There are so many different substances that can stain your clothes – from food and drink to ink, lipstick, and oil. Every stain has a different remedy, and the material of your garment will have an impact on how you clean it. So, what do you do when you get a stain on your favourite jacket, dress, or shirt?
For the ultimate laundry stain removal guide – read on!
A Stain Guide for Pre-Treating Different Fabrics
When treating a stain, you need to think about the fabric of your garment – whether it’s cotton, synthetic, wool, or silk. This will have an impact on how you remove a stain. Before doing anything, check the garment’s care label for any instructions; then follow these simple stain guidelines.
How to Remove Stains from Cotton
- Cotton is a durable fabric, so you can use a number of techniques to remove stains from cotton garments without worrying about damaging the fabric.
How to Remove Stains from Synthetics
- There are many different types of synthetic fabric, and generally they all are durable, so you can be quite firm when you work on the stain.
- Often synthetic fabrics will respond well to regular detergents that contain enzymes, but harsh chemicals like bleach are not a good idea.
- Check that any specific stain removers you are using are safe for synthetic use.
How to Remove Stains from Wool
- Many commercial stain removers will damage wool fibres, so make sure to read the instructions on the label.
- Dry the garment flat to maintain shape.
- If necessary, take the garment to a professional for specialist stain treatment.
How to Remove Stains from Silk
- Even though you might be treating a small stain, it’s important to soak the whole garment to avoid water spotting.
- Silk is incredibly delicate, so tough stains are better treated at the dry cleaners.
Home Remedies for Removing Common Stains
Let’s face it, most of us run for the all-purpose stain remover as soon as disaster strikes. But ingredients you can find at home can help remove stains, too. Always remember to try out these methods on inconspicuous areas of your garment first to make sure that there is no discolouration or damage. You can also always take your garment to a specialist for advice.
Removing Chocolate Stains with Milk
- First, remove any excess chocolate by putting the garment in the freezer and then scraping the hardened chocolate off.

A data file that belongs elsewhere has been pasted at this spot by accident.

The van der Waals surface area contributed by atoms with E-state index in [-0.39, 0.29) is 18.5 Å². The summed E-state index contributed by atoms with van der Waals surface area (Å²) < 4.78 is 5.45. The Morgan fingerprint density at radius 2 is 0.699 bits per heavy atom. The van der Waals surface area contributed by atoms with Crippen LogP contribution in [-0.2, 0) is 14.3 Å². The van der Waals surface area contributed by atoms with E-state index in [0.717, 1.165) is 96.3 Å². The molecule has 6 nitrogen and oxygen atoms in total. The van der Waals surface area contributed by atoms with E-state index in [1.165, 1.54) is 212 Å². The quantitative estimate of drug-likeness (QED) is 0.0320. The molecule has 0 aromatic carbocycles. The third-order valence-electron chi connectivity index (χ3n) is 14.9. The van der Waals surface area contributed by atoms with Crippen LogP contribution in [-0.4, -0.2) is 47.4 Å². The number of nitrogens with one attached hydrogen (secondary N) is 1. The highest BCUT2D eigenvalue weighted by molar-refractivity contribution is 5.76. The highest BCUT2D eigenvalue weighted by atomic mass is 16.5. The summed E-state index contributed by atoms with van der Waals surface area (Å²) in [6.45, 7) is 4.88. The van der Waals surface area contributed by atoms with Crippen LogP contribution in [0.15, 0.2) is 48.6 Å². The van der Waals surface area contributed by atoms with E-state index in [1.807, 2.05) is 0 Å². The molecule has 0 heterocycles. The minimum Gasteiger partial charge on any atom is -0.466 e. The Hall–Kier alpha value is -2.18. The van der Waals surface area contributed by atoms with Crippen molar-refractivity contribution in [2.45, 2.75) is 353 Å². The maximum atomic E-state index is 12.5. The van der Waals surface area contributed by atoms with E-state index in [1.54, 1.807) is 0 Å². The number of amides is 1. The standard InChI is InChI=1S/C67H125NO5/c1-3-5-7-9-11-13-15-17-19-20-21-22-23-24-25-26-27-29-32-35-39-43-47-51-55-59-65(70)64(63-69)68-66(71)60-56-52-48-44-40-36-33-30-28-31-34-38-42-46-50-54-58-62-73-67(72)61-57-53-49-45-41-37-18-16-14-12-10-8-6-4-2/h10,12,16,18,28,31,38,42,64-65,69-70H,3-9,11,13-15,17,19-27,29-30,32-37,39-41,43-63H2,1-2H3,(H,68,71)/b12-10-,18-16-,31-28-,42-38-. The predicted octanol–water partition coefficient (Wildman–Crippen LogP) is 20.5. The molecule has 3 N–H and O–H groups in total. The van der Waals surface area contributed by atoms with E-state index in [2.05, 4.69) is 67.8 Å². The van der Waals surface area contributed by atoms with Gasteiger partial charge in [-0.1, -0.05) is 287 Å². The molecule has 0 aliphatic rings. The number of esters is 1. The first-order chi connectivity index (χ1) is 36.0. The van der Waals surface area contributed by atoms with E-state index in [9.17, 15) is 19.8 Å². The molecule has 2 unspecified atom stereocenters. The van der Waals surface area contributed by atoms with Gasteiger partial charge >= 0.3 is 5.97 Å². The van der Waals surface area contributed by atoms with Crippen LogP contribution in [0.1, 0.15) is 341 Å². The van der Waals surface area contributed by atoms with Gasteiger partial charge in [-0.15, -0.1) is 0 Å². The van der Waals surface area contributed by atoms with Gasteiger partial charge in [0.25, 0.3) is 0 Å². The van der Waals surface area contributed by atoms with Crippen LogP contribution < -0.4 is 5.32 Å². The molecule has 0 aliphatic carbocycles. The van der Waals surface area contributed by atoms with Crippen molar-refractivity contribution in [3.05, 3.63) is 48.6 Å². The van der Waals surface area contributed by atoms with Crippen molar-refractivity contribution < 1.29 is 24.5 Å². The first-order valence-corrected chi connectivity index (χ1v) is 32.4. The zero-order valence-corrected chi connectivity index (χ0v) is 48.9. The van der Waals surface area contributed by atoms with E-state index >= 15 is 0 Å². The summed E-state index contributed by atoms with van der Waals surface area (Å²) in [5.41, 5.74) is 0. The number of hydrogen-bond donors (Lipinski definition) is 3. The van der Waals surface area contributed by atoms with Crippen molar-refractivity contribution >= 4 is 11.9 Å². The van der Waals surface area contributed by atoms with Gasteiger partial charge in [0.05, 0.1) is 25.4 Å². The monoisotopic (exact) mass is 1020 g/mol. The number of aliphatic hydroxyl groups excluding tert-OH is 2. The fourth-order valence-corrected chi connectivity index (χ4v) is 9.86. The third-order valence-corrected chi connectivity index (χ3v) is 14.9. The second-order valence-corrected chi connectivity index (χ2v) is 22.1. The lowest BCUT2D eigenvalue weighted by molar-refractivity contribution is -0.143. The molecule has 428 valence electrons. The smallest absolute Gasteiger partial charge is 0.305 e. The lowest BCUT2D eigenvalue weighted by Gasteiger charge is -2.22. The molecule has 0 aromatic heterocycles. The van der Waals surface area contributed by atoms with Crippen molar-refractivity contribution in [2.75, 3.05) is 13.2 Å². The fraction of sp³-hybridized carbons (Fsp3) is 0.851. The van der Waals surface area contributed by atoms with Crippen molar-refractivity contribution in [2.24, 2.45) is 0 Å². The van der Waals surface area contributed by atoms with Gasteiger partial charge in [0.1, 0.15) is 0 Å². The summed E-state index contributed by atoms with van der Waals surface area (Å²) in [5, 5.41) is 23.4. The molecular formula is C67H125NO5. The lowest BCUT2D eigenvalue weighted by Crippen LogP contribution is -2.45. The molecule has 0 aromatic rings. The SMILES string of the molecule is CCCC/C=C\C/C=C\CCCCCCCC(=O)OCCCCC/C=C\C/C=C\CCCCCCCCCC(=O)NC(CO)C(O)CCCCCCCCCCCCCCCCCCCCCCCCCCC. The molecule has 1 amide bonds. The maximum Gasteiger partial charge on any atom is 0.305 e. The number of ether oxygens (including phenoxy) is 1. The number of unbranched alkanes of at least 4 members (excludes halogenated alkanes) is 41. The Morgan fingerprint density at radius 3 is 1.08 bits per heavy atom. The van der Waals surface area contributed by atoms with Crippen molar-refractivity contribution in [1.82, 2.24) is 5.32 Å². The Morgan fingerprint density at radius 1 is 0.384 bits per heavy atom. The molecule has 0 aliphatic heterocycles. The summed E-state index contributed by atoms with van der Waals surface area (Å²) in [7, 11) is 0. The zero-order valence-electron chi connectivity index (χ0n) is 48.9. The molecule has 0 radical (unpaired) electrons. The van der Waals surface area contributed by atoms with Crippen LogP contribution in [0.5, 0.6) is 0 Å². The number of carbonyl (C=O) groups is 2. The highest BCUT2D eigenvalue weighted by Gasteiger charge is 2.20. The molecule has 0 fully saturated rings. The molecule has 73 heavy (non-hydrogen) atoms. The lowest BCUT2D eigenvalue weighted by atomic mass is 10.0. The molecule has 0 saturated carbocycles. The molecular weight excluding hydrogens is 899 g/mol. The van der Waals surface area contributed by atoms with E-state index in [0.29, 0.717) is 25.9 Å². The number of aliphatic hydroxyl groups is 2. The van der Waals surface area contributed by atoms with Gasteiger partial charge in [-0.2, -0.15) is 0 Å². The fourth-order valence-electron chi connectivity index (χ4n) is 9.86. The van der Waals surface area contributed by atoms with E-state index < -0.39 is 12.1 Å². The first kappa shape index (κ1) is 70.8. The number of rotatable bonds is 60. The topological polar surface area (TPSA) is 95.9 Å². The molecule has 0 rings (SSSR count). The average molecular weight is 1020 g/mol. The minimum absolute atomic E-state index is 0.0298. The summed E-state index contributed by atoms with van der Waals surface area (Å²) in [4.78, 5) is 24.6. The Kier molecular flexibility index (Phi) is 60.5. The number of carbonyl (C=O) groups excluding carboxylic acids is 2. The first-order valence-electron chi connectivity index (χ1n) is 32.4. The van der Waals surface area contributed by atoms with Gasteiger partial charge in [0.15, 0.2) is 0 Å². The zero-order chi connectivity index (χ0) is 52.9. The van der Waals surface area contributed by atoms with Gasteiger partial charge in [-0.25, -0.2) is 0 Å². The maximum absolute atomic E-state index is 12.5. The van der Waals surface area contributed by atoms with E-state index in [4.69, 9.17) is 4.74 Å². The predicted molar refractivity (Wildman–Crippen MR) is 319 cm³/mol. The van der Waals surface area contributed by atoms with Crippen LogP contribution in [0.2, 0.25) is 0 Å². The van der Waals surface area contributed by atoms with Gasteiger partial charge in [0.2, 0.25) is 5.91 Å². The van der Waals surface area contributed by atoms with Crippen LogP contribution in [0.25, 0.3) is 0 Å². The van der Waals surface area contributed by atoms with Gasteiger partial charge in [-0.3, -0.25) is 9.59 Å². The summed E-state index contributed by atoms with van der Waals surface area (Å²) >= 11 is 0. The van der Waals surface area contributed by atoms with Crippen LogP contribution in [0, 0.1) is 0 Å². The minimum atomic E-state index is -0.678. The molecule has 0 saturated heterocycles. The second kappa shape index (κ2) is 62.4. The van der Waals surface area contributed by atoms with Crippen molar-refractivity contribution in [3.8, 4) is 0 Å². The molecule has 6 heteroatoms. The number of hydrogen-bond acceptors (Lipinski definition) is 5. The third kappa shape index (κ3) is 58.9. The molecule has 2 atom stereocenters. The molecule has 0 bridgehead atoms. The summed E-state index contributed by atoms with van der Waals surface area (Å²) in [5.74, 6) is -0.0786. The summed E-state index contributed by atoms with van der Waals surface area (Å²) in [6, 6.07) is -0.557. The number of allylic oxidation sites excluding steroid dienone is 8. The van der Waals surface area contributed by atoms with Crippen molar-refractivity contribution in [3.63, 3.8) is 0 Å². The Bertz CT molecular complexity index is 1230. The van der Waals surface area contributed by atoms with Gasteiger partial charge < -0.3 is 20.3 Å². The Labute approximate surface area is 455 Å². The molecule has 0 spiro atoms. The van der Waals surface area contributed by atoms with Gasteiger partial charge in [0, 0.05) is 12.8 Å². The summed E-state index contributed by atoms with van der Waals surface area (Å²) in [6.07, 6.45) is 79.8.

- Then, run hot water down the back of the chocolate stain to melt it and push it through to the front.
- Rub washing up detergent into the stain and then soak the garment in milk for 30 minutes to an hour.
- Wash as normal and repeat if necessary.
Removing Berry Stains with Lemon Juice
- Wash the berry stain as normal and leave it out in direct sunlight for some time to benefit from the bleaching effect of the sun’s rays.
- If it’s a tough stain, rub lemon juice over the top, or lay a slice of lemon on the stain.
- Rinse, dry and repeat if necessary.
Removing Tomato Stains with Vinegar
- Soak the tomato stain for 30 minutes in neat white vinegar.
- Rinse, and then rub detergent directly into the stain before washing on a cool cycle.
- Repeat as necessary.
Removing Ink Stains with Hairspray
- An ink stain can be tricky to remove. Soaking the area in an alcohol-based product, like methylated spirits or hairspray, will be the best solution in this case.
- Dab at the stain with an absorbent cloth until it fades.
- Then, wash as normal.
Removing Oil Stains with Dishwashing Liquid
- Oil and any form of greasy stain can benefit from a squirt of dishwashing liquid or washing detergent applied directly and rubbed in.
- Wash on a hot cycle, and repeat if necessary.
Removing Blood Stains with Salt
- Time is of the essence with blood stains – the sooner you can treat it, the better the outcome.
- Create a paste with salt and cold water.
- Rub this paste directly onto the stain, ideally within 10-15 minutes of the stain occurring.
- Rinse with cold water (not hot) and repeat as necessary.
There you have it! With this stain removal guide, getting your clothes clean and spotless will be quick and easy!